TBT ~ I’m ripping apart handbags!
Here is a blog post I originally wrote almost 4 years ago but still rings SO true for handbag makers. How to find expensive bag hardware besides online retailers…thrifting! Enjoy your Thursday.
Don’t shoot me, but I spent some time yesterday ripping apart handbags. Not mine or a fancy brand, but some random old handbags I found at the local thrift store. I was tempted to keep the green one, but my boys vetoed that so it went into the pile. But there is a method to my madness, I promise. It’s all about the leather.
( This is interfacing on one of the bags, with some glue. Bleh!– Long live Pellon!!!)
When you are learning to sew or use new materials do you use your good fabric and notions? Or do you use old shirts, pants, bags etc.? I am in the learning to sew with new materials stage right now. My material: Leather! I have two industrial sewing machines, a straight stitch Juki and a Consew 287RB-2 walking foot with cylinder bed. The Juki I use as my everyday machine and it’s fantastic. My Consew is a more specialized machine. It is designed to be used for canvas, vinyl, leather or bags that are thick with many layers. It goes up to a size 7 stitch which looks awesome when I topstitch, but again it’s a specialty machine.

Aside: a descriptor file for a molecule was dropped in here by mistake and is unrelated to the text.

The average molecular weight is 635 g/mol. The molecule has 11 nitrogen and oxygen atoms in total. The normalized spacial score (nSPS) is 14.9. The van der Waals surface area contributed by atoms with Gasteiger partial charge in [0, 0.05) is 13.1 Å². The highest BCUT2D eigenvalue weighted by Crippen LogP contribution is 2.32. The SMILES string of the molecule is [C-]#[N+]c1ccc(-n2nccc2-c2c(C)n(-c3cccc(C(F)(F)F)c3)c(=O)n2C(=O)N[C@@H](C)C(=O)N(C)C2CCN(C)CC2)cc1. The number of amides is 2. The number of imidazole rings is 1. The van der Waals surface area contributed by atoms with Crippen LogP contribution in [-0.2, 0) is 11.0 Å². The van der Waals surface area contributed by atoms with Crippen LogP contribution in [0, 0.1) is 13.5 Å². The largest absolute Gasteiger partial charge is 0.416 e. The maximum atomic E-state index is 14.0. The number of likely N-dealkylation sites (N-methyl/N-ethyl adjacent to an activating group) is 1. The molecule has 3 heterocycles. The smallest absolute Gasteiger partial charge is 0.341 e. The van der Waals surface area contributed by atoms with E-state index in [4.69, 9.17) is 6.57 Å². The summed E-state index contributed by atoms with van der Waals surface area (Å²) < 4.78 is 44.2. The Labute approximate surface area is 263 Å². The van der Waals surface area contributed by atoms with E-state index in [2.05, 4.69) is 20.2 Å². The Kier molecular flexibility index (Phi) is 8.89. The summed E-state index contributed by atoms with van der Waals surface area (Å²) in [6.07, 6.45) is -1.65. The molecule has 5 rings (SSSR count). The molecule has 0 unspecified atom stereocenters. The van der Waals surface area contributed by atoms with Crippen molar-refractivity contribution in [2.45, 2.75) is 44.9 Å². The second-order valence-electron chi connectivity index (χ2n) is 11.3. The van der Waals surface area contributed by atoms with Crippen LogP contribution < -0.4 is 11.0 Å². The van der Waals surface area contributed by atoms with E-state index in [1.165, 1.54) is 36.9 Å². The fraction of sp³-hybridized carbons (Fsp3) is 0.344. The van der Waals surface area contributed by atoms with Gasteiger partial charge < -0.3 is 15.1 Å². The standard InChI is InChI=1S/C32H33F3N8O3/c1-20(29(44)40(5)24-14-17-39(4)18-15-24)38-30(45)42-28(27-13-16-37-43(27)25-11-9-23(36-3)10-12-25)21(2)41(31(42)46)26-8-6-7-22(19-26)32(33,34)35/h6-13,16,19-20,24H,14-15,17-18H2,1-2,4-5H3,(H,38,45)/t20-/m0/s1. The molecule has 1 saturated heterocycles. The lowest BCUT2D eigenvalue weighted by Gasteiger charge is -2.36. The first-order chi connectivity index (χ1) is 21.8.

I have been working on a bag pattern for some time on paper. It looks great, but when I try to envision it with cottons, canvas or home dec fabric it just doesn’t work. Then I think of leather. Bingo! My problem is I’ve never sewn leather so I do’t want to purchase some nice leather just to butcher it! Leather isn’t cheap. So that’s where the thrift store comes in. I purchased a few older bags in bad shape then spent some time removing the leather and embellishments from them. This is what I ended up with:
Not bad for $8 worth of bags, huh?! I have several zippers, handles, bag bottoms, magnetic snaps, and other random leather pieces I can now use and play around with. In a retail store how much do you think this stuff would be? A lot more than $8. So if you are anxious to learn to sew new fabrics, find some old used materials in your house or at your local thrift store that you can play around with. You’ll save money and you’ll keep your nice fabrics safe until your confident enough to use them!